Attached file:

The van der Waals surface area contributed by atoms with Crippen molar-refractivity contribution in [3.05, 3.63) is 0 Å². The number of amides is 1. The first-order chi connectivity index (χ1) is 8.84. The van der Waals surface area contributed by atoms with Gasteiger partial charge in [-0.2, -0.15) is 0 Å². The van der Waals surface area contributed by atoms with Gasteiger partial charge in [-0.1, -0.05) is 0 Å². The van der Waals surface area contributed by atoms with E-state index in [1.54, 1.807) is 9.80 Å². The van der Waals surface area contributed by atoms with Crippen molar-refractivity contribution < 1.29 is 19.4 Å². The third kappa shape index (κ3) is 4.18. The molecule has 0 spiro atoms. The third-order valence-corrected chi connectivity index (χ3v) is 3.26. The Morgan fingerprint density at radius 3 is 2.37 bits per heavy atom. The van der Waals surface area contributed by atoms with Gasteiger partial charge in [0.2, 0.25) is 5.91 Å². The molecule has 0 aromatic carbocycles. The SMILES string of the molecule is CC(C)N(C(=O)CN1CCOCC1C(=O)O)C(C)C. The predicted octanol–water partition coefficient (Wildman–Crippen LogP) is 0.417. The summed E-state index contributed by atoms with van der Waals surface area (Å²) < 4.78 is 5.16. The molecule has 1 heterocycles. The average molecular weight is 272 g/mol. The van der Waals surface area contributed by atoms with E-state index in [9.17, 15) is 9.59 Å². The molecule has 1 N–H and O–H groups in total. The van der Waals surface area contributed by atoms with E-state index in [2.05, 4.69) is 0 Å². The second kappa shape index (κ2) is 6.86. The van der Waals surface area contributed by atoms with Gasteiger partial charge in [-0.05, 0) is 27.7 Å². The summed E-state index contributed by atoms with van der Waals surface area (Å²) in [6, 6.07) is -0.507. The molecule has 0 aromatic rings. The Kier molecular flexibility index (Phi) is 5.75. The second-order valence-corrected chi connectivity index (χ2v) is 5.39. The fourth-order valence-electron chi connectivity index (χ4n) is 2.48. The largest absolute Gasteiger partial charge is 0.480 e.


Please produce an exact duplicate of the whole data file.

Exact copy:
The van der Waals surface area contributed by atoms with Crippen molar-refractivity contribution in [3.05, 3.63) is 0 Å². The number of amides is 1. The first-order chi connectivity index (χ1) is 8.84. The van der Waals surface area contributed by atoms with Gasteiger partial charge in [-0.2, -0.15) is 0 Å². The van der Waals surface area contributed by atoms with Gasteiger partial charge in [-0.1, -0.05) is 0 Å². The van der Waals surface area contributed by atoms with E-state index in [1.54, 1.807) is 9.80 Å². The van der Waals surface area contributed by atoms with Crippen molar-refractivity contribution < 1.29 is 19.4 Å². The third kappa shape index (κ3) is 4.18. The molecule has 0 spiro atoms. The third-order valence-corrected chi connectivity index (χ3v) is 3.26. The Morgan fingerprint density at radius 3 is 2.37 bits per heavy atom. The van der Waals surface area contributed by atoms with Gasteiger partial charge in [0.2, 0.25) is 5.91 Å². The molecule has 0 aromatic carbocycles. The SMILES string of the molecule is CC(C)N(C(=O)CN1CCOCC1C(=O)O)C(C)C. The predicted octanol–water partition coefficient (Wildman–Crippen LogP) is 0.417. The summed E-state index contributed by atoms with van der Waals surface area (Å²) < 4.78 is 5.16. The molecule has 1 heterocycles. The average molecular weight is 272 g/mol. The van der Waals surface area contributed by atoms with E-state index in [9.17, 15) is 9.59 Å². The molecule has 1 N–H and O–H groups in total. The van der Waals surface area contributed by atoms with E-state index in [2.05, 4.69) is 0 Å². The second kappa shape index (κ2) is 6.86. The van der Waals surface area contributed by atoms with Gasteiger partial charge in [-0.05, 0) is 27.7 Å². The summed E-state index contributed by atoms with van der Waals surface area (Å²) in [6, 6.07) is -0.507. The molecule has 0 aromatic rings. The Kier molecular flexibility index (Phi) is 5.75. The second-order valence-corrected chi connectivity index (χ2v) is 5.39. The fourth-order valence-electron chi connectivity index (χ4n) is 2.48. The largest absolute Gasteiger partial charge is 0.480 e.